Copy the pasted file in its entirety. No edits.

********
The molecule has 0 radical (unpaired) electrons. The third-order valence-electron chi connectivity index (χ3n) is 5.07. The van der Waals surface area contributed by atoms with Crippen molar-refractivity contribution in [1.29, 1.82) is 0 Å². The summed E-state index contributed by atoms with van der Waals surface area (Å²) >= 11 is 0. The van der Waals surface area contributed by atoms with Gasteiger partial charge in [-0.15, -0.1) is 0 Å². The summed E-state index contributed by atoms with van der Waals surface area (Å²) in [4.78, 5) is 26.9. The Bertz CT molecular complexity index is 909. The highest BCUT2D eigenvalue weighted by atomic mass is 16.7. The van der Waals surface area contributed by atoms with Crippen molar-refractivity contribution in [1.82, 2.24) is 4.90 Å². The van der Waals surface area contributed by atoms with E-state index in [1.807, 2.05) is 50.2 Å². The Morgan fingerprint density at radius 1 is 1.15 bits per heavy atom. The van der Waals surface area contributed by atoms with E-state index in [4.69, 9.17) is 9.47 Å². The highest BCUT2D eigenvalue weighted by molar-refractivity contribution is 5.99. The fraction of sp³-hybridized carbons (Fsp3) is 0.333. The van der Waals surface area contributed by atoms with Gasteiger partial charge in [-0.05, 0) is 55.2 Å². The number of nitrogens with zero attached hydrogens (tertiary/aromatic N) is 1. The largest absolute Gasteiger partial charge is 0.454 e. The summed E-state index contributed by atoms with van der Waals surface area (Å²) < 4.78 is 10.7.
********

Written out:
The molecule has 0 radical (unpaired) electrons. The third-order valence-electron chi connectivity index (χ3n) is 5.07. The van der Waals surface area contributed by atoms with Crippen molar-refractivity contribution in [1.29, 1.82) is 0 Å². The summed E-state index contributed by atoms with van der Waals surface area (Å²) >= 11 is 0. The van der Waals surface area contributed by atoms with Gasteiger partial charge in [-0.15, -0.1) is 0 Å². The summed E-state index contributed by atoms with van der Waals surface area (Å²) in [4.78, 5) is 26.9. The Bertz CT molecular complexity index is 909. The highest BCUT2D eigenvalue weighted by atomic mass is 16.7. The van der Waals surface area contributed by atoms with Crippen molar-refractivity contribution in [1.82, 2.24) is 4.90 Å². The van der Waals surface area contributed by atoms with E-state index in [1.807, 2.05) is 50.2 Å². The Morgan fingerprint density at radius 1 is 1.15 bits per heavy atom. The van der Waals surface area contributed by atoms with E-state index in [4.69, 9.17) is 9.47 Å². The highest BCUT2D eigenvalue weighted by molar-refractivity contribution is 5.99. The fraction of sp³-hybridized carbons (Fsp3) is 0.333. The van der Waals surface area contributed by atoms with Gasteiger partial charge in [-0.05, 0) is 55.2 Å². The number of nitrogens with zero attached hydrogens (tertiary/aromatic N) is 1. The largest absolute Gasteiger partial charge is 0.454 e. The summed E-state index contributed by atoms with van der Waals surface area (Å²) < 4.78 is 10.7.